With the progressive re-opening of facilities during stage 2 and 3 of Ontario’s pandemic response, we were finally emboldened to visit our cottage in June. We were pleasantly surprised when our return was so warmly greeted by cottage friends and neighbours. In addition to feeling sincerely welcomed by year-round lake residents, it seemed to us as though Mother Nature had also thrown together some committees to welcome us back to White Lake. We would like to tell you about the most notable of our welcoming committees.
The first welcoming committee we noticed included the largest number of participants. The gypsy moth caterpillar committee occupied the shrubs and shoulders along the road to our cottage, like it was a parade route. Many of our neighbours assumed these throngs of caterpillars were another tent caterpillar infestation similar to the one our area experienced in 2018. On examination, we could see the throng of “greeters” was gypsy moth caterpillars … an infestation of gypsy moth caterpillars! Clearly one of this introduced species’ favourite food plants is the oak. The eating machines that gypsy moth caterpillars are totally defoliated our matures oaks, but gypsy moth caterpillars devour a broad range of deciduous and coniferous trees and shrubs.
Thank goodness localized gypsy moth caterpillar infestations tend to occur (only) every seven to 10 years. Fortunately there is only one generation, in May-June, which leaves the remainder of the summer and fall for defoliated host plants to grow new leaves and rebuild their food reserves before winter. In fact, our oaks now have a nice glow of young green leaves. This furry caterpillar can be distinguished by the distinctive pairs of coloured tufts along its back; the first five are dark blue and the rest are dark red. The hairs covering these caterpillars are allergenic to many people so we would recommend not picking them up with bare hands, or even touching them. Stepping on them while wearing sturdy footwear is probably safe.
A far more visually appealing welcoming committee was a flutter of tiger swallowtails that gathered on our shoreline one afternoon. We concluded these butterflies had congregated on our beach to greet us, while they ‘puddled’ on minerals in the damp sand. Every year we enjoy watching individuals as they flit from flower to flower at the cottage. This was special as it is the first time in our 13 years at White Lake that we have witnessed such an aggregation.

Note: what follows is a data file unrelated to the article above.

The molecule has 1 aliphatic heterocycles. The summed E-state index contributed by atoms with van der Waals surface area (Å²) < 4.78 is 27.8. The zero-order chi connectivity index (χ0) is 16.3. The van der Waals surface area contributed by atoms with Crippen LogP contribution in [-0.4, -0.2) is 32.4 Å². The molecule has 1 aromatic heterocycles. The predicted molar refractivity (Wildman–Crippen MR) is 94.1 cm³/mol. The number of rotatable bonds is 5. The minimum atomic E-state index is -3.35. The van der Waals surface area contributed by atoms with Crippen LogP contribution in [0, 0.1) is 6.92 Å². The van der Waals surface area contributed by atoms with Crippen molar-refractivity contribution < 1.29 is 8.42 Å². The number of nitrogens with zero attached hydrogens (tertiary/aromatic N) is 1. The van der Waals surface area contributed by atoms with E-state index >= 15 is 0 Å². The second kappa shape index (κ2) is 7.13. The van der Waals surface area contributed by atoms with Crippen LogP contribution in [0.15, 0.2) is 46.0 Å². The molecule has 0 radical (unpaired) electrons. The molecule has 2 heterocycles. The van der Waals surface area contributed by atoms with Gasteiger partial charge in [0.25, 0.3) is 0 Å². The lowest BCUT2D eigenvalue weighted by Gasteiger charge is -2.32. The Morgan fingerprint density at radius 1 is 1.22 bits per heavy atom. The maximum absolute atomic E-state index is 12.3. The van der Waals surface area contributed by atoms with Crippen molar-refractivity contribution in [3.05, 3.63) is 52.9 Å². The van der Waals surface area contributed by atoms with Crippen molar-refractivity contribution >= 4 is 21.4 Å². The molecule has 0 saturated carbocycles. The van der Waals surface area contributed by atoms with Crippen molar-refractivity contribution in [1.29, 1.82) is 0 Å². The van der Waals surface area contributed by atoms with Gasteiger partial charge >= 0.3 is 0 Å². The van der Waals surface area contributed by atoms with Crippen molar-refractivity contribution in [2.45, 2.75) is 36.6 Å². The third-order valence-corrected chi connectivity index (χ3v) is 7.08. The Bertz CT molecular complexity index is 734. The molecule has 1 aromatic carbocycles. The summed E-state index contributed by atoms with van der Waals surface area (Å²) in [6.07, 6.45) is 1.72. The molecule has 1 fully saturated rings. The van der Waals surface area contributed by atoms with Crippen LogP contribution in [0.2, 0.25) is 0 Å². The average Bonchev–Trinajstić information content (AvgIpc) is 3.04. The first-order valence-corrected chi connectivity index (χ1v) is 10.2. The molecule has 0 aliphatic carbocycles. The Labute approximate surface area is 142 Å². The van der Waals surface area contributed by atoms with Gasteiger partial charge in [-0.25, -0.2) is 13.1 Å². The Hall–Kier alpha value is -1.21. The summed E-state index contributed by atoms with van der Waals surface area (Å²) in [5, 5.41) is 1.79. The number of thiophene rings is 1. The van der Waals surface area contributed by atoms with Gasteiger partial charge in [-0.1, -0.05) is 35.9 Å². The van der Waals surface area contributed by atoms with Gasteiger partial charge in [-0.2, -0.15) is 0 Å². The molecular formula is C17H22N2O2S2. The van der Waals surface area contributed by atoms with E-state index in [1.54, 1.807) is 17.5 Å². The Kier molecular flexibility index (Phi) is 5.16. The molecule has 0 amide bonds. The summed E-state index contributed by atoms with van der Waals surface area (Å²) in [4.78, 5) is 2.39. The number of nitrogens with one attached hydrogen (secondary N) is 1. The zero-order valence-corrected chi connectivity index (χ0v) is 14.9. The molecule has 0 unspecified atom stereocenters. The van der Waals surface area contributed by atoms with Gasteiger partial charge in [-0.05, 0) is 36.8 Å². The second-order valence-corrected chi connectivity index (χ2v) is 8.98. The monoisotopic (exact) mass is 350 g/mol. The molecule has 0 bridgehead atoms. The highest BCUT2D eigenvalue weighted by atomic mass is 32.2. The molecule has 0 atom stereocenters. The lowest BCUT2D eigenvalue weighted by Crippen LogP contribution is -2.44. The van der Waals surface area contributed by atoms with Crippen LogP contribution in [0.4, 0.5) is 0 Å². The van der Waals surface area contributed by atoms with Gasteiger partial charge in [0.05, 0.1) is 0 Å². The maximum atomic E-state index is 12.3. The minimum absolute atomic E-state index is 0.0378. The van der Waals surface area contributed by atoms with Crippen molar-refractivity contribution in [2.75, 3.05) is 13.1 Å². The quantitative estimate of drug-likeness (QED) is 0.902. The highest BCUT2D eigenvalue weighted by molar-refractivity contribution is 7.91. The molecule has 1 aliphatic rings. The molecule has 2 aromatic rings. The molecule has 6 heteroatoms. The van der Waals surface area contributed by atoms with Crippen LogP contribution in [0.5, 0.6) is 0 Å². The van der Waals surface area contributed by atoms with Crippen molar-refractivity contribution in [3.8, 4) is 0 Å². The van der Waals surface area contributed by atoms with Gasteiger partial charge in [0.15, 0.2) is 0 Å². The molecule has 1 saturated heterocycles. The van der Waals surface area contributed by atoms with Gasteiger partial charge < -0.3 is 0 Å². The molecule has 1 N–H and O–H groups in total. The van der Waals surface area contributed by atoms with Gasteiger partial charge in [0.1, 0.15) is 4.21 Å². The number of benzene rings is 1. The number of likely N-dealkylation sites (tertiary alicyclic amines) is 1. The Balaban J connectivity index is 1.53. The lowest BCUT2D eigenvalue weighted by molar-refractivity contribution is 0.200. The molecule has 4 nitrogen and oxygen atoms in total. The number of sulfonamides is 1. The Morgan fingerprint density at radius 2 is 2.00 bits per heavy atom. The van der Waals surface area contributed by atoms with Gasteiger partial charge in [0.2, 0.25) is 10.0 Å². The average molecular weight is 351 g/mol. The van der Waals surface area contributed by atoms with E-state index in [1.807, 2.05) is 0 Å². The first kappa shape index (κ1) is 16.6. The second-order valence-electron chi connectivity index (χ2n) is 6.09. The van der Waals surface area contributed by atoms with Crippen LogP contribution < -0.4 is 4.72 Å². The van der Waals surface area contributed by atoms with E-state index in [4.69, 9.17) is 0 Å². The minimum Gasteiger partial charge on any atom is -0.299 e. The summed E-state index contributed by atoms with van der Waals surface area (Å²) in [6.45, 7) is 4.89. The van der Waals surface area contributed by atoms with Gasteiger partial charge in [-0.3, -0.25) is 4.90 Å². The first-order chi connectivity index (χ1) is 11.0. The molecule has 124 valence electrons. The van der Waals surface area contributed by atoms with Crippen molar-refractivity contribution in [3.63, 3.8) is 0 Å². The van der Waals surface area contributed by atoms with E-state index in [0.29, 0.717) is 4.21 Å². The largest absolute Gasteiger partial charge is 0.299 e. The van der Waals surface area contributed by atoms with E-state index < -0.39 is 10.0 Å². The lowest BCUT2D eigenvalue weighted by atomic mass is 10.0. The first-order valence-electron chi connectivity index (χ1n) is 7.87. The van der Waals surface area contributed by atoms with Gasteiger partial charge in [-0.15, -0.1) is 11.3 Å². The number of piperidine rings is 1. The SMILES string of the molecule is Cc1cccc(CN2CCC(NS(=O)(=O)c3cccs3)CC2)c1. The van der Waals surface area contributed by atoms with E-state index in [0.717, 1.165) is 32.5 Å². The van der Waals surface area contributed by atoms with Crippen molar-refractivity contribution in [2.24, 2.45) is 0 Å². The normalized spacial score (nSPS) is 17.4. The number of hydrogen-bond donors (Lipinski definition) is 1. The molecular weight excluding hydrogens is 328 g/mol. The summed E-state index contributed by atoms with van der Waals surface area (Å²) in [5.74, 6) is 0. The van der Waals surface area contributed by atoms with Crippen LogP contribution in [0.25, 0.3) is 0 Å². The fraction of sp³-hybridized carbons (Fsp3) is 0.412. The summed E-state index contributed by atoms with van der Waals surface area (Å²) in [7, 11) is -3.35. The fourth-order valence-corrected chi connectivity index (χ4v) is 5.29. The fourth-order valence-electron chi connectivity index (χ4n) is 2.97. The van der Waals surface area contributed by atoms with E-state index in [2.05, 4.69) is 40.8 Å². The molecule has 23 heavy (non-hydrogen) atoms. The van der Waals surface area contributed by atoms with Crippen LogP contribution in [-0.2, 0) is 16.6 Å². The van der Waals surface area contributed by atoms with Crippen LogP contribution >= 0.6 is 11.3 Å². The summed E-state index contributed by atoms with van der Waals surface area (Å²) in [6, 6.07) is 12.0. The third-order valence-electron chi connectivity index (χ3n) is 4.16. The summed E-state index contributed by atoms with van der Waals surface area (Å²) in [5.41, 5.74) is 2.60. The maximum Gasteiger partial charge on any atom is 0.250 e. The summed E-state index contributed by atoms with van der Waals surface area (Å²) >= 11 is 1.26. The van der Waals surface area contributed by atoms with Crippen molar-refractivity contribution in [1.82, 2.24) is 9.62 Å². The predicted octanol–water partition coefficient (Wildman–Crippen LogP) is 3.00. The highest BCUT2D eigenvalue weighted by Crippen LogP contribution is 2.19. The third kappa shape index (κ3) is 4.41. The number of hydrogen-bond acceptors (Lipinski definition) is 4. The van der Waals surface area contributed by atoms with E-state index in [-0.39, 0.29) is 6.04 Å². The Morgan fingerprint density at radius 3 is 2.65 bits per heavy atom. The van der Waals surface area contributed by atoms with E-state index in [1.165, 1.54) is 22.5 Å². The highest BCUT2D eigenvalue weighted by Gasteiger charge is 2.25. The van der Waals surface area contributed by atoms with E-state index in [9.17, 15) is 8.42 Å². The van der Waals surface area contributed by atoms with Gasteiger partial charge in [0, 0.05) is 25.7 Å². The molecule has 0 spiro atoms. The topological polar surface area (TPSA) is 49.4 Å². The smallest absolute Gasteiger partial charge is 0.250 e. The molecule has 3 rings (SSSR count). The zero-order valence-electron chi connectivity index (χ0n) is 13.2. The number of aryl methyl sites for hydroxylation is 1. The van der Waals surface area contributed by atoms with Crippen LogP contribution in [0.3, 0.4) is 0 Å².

A water-based welcoming committee also greeted us at our cottage shoreline, an aggregation of several families of geese. Canada geese are the largest members of the goose family found in our area. They are prolific and common around White Lake. Adult pairs typically lay four to eight eggs. We have frequently observed more than one family of adult geese and their goslings joining together over the summer, we believe because there is safety in numbers. In this case we like to think so many families got together to ensure an adequately large welcoming committee to greet us, as well as help fertilize our front ‘lawn’.
The next welcoming committee was aerial. Amongst the heaviest of flying birds to grace our region, some adult male trumpeter swans weigh more than 13.5 kilograms. We have marveled at their beauty and grace on those few occasions when individual trumpeters have stopped briefly at White Lake before continuing their journey north. They are considered rare in our region but most years we glimpse one or two. You can only guess how delighted we were to be greeted by five birds, two adults and three yearlings, early one morning while out kayaking.
Our final welcoming committee consisted of red foxes. This member of the dog family is about the size of a large domestic cat but the long white-tipped bushy tail makes adults appear larger. Red foxes hunt primarily at night, so we consider seeing a fox during daylight hours a real treat. Red foxes can have litters of one to 10 kits that are born in April or May. The adults and their kits stay together for three to four months. This group of four kits (playing in the middle of the road) and one adult (lying on the shoulder of the road) made a delightful welcoming committee early one morning. As soon as these shy animals heard our footsteps they disappeared into the vegetation along the road.
With just a bit of anthropomorphizing, we told ourselves that Mother Nature was also greeting our return to the cottage with these various welcoming committees. How nice!
Our main references for researching this article were: David L. Wagner’s Caterpillars of Eastern North America; Tamara Eder’s Mammals of Ontario; and, Chris G. Early’s Waterfowl of Eastern North America.